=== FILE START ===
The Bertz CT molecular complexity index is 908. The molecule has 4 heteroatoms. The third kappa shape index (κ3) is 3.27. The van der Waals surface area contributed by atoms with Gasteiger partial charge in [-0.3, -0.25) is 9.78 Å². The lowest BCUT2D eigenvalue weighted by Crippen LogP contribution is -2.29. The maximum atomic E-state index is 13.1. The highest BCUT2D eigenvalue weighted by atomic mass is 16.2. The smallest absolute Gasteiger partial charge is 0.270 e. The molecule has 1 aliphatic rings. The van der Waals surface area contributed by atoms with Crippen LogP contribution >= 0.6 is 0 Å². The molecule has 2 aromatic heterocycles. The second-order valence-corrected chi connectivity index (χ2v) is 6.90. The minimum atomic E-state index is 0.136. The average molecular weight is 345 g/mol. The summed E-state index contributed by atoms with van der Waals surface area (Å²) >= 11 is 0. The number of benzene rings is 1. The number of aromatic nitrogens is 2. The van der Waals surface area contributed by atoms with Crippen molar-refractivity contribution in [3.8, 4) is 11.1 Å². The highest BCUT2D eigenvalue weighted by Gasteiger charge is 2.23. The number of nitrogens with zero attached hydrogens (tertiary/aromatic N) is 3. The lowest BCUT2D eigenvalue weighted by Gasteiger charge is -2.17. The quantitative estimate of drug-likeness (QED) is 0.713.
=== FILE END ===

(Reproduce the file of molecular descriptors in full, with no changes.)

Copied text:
The Bertz CT molecular complexity index is 908. The molecule has 4 heteroatoms. The third kappa shape index (κ3) is 3.27. The van der Waals surface area contributed by atoms with Gasteiger partial charge in [-0.3, -0.25) is 9.78 Å². The lowest BCUT2D eigenvalue weighted by Crippen LogP contribution is -2.29. The maximum atomic E-state index is 13.1. The highest BCUT2D eigenvalue weighted by atomic mass is 16.2. The smallest absolute Gasteiger partial charge is 0.270 e. The molecule has 1 aliphatic rings. The van der Waals surface area contributed by atoms with Crippen LogP contribution >= 0.6 is 0 Å². The molecule has 2 aromatic heterocycles. The second-order valence-corrected chi connectivity index (χ2v) is 6.90. The minimum atomic E-state index is 0.136. The average molecular weight is 345 g/mol. The summed E-state index contributed by atoms with van der Waals surface area (Å²) >= 11 is 0. The number of benzene rings is 1. The number of aromatic nitrogens is 2. The van der Waals surface area contributed by atoms with Crippen molar-refractivity contribution in [3.8, 4) is 11.1 Å². The highest BCUT2D eigenvalue weighted by Gasteiger charge is 2.23. The number of nitrogens with zero attached hydrogens (tertiary/aromatic N) is 3. The lowest BCUT2D eigenvalue weighted by Gasteiger charge is -2.17. The quantitative estimate of drug-likeness (QED) is 0.713.